China's foreign ministry did not immediately respond to an email seeking comment.

"Delhi would likely take the view that any Chinese presence at Chabahar, even if not involved in the operation of the port, could be used as a way of undermining India's influence with local authorities," said David Brewster, a senior research fellow with the Australian National University's National Security College. "It could also be potentially used to facilitate surveillance of India's activities."

Iran invite

While it's unclear whether China will take up Iran's offer, the involvement of a cash-rich and expansionist Beijing would almost certainly speed up development of the port.

China has overland train connections linking China to Iran and "huge" investments in the country, said Manoj Joshi, a distinguished fellow at the New Delhi-based Observer Research Foundation think-tank. "China is much deeper there than India."

Iran's invitation to invest was welcomed in Pakistan. "It's a positive statement that came for the first time from their side," Dostain Khan Jamaldini, chairman of the Gwadar Port Authority, said by phone. The two countries are already discussing a new ferry service that would link ports in Gwadar and Karachi with the Iranian ports of Chabahar and Bandar Abbas, Jamaldini said.

Cooperation between the two ports could be awkward. India and Pakistan are historic foes that have fought several wars, while India and China — which recently faced off in the Himalayas — are battling for geopolitical influence in South Asia.

Still, for Iran the port's development is important. It will be a vital trading hub in the Gulf of Oman, said Ebrahim Jamili, head of the Iran-India Chamber of Commerce in Tehran.

"The priority is with the Indians — they've been involved and came forward first," Jamili said. "But if another investor comes along and is interested in Chabahar, there is certainly enough space and opportunity for them and for their investment."

While there's been talks on Chinese and Pakistani involvement, Jamili said Pakistan is not a serious contender in terms of investment.

India first agreed to help Iran expand Chabahar port in 2003, constructing two terminals — a multipurpose cargo terminal and a container terminal. Progress slowed particularly as Western nations imposed sanctions on Iran, which were lifted in 2015. Delays have persisted since then, including a two-year dispute over whether India would pay $30 million of excise duties on port equipment imported into Iran.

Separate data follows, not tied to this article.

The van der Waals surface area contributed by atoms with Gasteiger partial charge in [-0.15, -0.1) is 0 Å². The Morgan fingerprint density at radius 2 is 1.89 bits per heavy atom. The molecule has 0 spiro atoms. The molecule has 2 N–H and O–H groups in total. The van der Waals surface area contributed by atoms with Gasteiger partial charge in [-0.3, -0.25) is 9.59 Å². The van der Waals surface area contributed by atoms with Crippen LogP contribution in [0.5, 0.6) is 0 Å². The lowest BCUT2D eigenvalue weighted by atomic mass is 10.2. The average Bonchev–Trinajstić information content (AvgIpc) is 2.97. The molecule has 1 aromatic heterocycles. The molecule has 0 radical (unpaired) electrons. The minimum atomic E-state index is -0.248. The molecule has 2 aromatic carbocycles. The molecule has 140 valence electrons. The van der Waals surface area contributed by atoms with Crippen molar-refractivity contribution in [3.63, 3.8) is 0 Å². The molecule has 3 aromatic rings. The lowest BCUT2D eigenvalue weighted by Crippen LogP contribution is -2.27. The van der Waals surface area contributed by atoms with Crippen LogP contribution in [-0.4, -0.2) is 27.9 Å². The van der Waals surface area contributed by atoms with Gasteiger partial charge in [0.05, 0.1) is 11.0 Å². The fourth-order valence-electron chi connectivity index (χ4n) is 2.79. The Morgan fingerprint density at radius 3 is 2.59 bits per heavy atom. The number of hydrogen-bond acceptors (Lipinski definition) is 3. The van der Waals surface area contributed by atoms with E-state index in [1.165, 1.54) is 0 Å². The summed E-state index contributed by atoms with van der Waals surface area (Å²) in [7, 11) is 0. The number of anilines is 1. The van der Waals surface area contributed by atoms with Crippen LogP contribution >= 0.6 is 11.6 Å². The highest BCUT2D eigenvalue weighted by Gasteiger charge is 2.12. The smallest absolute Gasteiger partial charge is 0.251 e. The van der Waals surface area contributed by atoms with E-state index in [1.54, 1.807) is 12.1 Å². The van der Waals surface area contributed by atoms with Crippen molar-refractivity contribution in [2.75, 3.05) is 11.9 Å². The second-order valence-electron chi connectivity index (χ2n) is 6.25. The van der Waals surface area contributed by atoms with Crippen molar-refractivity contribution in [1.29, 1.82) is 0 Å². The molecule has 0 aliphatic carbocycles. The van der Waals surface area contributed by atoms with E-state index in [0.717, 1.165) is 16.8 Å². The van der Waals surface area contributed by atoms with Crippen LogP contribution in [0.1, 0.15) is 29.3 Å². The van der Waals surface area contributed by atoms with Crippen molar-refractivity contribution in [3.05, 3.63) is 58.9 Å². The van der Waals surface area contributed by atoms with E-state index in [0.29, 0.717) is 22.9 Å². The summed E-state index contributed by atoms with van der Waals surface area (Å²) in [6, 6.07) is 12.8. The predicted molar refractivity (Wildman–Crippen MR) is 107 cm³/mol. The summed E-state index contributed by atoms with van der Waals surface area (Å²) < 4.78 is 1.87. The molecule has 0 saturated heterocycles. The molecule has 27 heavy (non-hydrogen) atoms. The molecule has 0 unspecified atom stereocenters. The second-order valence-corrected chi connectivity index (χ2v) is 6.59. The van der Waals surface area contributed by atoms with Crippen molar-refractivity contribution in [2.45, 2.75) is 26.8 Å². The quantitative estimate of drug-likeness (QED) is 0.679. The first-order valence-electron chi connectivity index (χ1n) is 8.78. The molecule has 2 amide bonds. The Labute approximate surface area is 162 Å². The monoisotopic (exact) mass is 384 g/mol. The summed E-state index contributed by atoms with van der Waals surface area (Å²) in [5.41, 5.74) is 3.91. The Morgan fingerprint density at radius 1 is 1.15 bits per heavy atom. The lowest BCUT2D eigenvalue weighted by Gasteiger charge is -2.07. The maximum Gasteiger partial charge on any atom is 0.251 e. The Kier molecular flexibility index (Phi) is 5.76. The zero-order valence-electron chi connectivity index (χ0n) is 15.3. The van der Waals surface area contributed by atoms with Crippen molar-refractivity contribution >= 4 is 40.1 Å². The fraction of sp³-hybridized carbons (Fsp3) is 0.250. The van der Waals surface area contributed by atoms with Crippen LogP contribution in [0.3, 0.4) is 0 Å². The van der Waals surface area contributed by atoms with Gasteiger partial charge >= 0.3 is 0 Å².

Indian foreign ministry spokesman Raveesh Kumar said on Monday construction was going well and both sides were meeting regularly. He was unable to give a completion date.

"Significant progress" has been made at Chabahar, Kumar said, noting it was Iran's "prerogative" to choose its partners.

Cooperation with China would help Iran to relieve its financial situation and promote infrastructure development, said Yang Guang, a researcher on international relations with state-run Chinese Academy of Social Sciences.

"China and Iran, as increasingly important economic forces on the international stage, have great potential for cooperation," Yang said.

Cheers Image

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Re: Analyzing CPEC

Postby arun » 12 Apr 2018 15:53

X Posted from the OBOR to the CPEC and Pakistan Stress Watch threads.

Financial Times, UK on IMF’s head warning that BRI / OBOR could cause a debt trap for countries conned by the Peoples Republic of China into joining the scheme.

Note that the FT article mentions that the Mohammadden Terrorism Fomenting Islamic Republic of Pakistan had been classified by a report last month by the Washington based Centre for Global Development as one among a group eight countries on the BRI routes who may already have trouble servicing debt due to high levels of borrowing from China. Maldives is another:

IMF’s Lagarde warns China on Belt and Road debt
Balance of payments risks seen for recipients of infrastructure finance

Charles Clover in Beijing 5 HOURS AGO Print this page24

The International Monetary Fund’s Christine Lagarde warned Chinese policymakers on Thursday to beware of financing unneeded and unsustainable projects in countries with heavy debt burdens.

Ms Lagarde, the IMF’s managing director, told a conference in Beijing that while China’s Belt and Road Initiative (BRI) could provide much-needed infrastructure, “ventures can also lead to a problematic increase in debt, potentially limiting other spending as debt service rises, and creating balance of payments challenges”.

Beijing’s multibillion-dollar initiative, seen as the underpinning of a new Silk Road linking China to the world, is providing welcome finance to countries from east and central Asia to Europe and Africa for roads and other projects, but it has also been criticised for burdening recipients of the funds with debt.